Following up on yesterday’s post about firing your customers, I was wondering whether any of you had ever fired a customer. Tell me your stories — here or on your own space. I’ll link.
Update: given the way this thread is going, maybe I need to post on CRM, not firing your customers!
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"Have you ever fired a client or customer?" from Become a Consultant Blog at ConsultantJournal.com.
7 thoughts on “Have you ever fired a client or customer?”
I’m new to consulting so I haven’t had my “own” clients. But I have been part of business to business software companies where we strategically had to drop clients who weren’t working out for us. You always hear the customer is always right, but sometimes what’s right for the customer is another company! We used to avoid sending direct mail and newsletters to customers who cost us a lot of money to serve. We used our business software CRM to do it .It’s better that they forget about you than call you up and cost a bundle to serve.
Hey, any plans to write about business software?
Oh, no kidding. Fired customers and clients all the time in implementation consulting. Art is right that a CRM makes it a lot easier to do. You can share notes across the company so everybody knows not to go out of their way with the client.
You don’t need CRM software to fire a client. You need customer relationship management processes. If you don’t get the idea of what customer relationship management is you are not going to be able to wave a magic wand once you install the CRM!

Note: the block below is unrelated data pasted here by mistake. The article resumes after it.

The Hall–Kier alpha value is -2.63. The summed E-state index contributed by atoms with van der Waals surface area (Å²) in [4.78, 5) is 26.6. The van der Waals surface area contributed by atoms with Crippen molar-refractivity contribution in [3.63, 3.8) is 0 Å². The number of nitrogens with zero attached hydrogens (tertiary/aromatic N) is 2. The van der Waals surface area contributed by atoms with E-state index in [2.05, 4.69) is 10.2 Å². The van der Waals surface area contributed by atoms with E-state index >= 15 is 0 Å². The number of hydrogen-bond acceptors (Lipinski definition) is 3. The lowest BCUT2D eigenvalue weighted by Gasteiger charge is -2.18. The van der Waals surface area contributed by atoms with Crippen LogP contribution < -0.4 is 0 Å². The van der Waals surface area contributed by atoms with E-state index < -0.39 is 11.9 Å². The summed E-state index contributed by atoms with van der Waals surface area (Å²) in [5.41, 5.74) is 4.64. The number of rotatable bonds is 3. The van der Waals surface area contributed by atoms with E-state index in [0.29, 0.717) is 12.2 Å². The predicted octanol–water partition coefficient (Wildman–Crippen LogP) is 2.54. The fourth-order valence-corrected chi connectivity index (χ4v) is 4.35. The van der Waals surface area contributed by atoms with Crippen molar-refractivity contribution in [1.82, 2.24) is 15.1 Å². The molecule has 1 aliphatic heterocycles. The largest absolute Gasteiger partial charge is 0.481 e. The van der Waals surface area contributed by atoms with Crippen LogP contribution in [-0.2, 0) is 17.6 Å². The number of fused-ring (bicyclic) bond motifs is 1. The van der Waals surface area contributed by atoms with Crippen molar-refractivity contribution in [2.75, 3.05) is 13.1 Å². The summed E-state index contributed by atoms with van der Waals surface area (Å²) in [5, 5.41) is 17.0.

I’ve had construction clients who’ve been a real pain in the …, so I’ve politely fired them. You can usually tell at the outset whose going to drive you crazy. You should just go with your gut. The people who seem picky and annoying are the ones who always end up being picky and annoying. I’ve been a construction consultant for a while now and it never fails.
Yes, I’ve done it a few times. Realising that I don’t have to continue to work with a client – that I can choose to deliberately terminate an engagement has been very powerful learning as a consultant. It isn’t something I’ve done lightly, frequently or easily.
In each case, I’ve tried hard to make the engagement work. I’ve spent a lot of time thinking about it and discussing it with other peers whose opinions I respect. But each case I now see shared similar characteristics: there were warning signs in the beginning. (I’ve got better at recognising & acting on those, & decline to begin an engagement now when they are present).
Warning signs I now pay great attention to include: lack of organisation or poor communication early on, poor/very slow payer often with very high focus on trying to drive my fees down, disinclination to actually engage with the issue (wanting a turnkey solution), family business (often people hold roles they wouldn’t attain in an open marketplace). But the biggest? Top decision maker/s (MD/CEO/whatever) I didn’t like/couldn’t respect/trust.
Thanks, Jane. Learning to identify those warning signs is certainly a valuable process!
I’ve never had to fire a customer / client, but if I had I would see it as a failing on my part, even if only partially my fault. The most frustrating of my customers are those that can’t seem to get organised enough to hand over the project. Often this means that work doesn’t even get off the ground. Very frustrating, but the relationship just evaporates rather than ends in a termination.
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